For Ethereum, the switch to PoS anticipates a drastic increase in scalability. This term might sound a little foreign. But in basic terms, it means efficiency – the speed of validation of transactions.
The original PoW system in place operates on one single chain. This supports about 30 transactions in a second. This is not an ideal number. Especially considering the number of transactions processed on the blockchain daily. In fact, delays are often encountered on Ethereum transactions.
The PoS upgrade expects to support up to 100,000 transactions each second. This is where PoS has higher scalability and efficiency. These transactions take place on shards of the original chain. This way, you can process more transactions, and add more blocks to the chain.
One of the concerns for PoS systems, though, has been its security.
PoW systems ensure validators remain decentralised. Whilst most PoS systems only have a small group of validators. This makes PoS systems more centralised. Thus, they have a higher risk of a security breach.
The Ethereum upgrade, though, is different to other PoS systems. It does not rely on a small number of validators. So, how many validators does the Ethereum PoS system need? At least 16,384 validators are necessary for normal operation. If the upgrade lives up to its expectations, security levels are more or less the same.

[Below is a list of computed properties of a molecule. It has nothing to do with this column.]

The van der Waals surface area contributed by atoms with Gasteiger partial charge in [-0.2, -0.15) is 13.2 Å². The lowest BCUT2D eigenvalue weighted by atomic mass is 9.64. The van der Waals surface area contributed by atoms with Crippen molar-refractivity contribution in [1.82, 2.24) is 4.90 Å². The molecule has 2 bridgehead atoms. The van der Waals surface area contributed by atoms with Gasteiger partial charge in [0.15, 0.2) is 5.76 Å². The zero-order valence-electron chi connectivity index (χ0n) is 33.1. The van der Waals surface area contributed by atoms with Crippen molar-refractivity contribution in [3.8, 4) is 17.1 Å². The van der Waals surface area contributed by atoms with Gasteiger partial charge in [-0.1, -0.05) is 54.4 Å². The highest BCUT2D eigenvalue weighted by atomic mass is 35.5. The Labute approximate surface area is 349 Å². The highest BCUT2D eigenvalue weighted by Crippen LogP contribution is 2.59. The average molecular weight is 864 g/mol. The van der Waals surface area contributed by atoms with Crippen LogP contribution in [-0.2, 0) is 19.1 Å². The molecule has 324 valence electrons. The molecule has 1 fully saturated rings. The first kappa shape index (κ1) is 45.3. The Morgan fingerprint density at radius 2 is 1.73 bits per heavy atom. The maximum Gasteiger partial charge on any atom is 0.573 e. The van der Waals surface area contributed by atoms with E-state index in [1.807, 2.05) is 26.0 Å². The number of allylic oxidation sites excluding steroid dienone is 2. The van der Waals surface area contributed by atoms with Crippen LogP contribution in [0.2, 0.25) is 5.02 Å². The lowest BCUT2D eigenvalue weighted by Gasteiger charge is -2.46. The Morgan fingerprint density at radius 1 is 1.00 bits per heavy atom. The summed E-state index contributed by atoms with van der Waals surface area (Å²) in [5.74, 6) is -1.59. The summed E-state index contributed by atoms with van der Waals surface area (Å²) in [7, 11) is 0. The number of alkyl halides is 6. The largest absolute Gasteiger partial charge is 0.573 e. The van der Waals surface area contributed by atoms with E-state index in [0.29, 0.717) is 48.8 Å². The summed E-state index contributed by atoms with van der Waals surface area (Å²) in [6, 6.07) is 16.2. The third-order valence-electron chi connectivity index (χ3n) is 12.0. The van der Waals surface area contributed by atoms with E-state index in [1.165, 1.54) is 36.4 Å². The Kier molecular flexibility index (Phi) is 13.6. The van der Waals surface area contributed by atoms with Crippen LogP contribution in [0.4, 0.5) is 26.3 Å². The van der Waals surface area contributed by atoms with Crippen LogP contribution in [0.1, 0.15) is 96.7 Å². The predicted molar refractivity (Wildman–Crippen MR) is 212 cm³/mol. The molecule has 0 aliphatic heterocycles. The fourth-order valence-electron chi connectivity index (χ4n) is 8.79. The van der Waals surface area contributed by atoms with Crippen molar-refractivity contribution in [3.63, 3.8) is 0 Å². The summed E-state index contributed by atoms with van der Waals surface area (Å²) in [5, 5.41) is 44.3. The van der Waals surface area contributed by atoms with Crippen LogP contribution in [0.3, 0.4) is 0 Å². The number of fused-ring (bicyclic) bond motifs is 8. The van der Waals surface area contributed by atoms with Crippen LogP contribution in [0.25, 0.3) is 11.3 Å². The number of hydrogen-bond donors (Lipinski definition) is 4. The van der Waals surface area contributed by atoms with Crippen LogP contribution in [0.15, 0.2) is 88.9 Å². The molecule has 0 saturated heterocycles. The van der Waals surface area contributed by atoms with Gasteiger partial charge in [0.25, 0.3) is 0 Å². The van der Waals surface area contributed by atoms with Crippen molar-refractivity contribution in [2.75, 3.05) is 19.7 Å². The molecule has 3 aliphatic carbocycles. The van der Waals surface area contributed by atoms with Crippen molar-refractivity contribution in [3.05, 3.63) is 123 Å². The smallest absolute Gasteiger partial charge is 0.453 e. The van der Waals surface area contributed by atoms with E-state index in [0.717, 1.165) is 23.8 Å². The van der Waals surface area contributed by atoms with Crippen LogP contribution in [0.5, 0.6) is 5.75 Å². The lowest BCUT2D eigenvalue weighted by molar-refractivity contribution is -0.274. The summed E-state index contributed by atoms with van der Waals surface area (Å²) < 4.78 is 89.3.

Finally, what does this all mean for PoS sustainability compared to PoW? And how does this make NFTs sustainable?
Recently, there are studies on the energy footprint of blockchains. Researchers explain that PoW systems need extreme levels of energy. The main use of this energy is to fight against attacks on transactions. Researchers put out blockchains using the PoW-based consensus mechanism. Bitcoin is an example of a PoW-based. The study explains that this PoS mechanism “exceeds energy consumption of all PoS-based systems”. This proves that PoS mechanisms will be greener than PoWs.
Permissioned vs Permissionless
But nothing is ever this simple. The study points out the type of PoS mechanism used also affects its energy footprint. Researchers refer to two types in the study: permissioned and permissionless.
What’s the difference?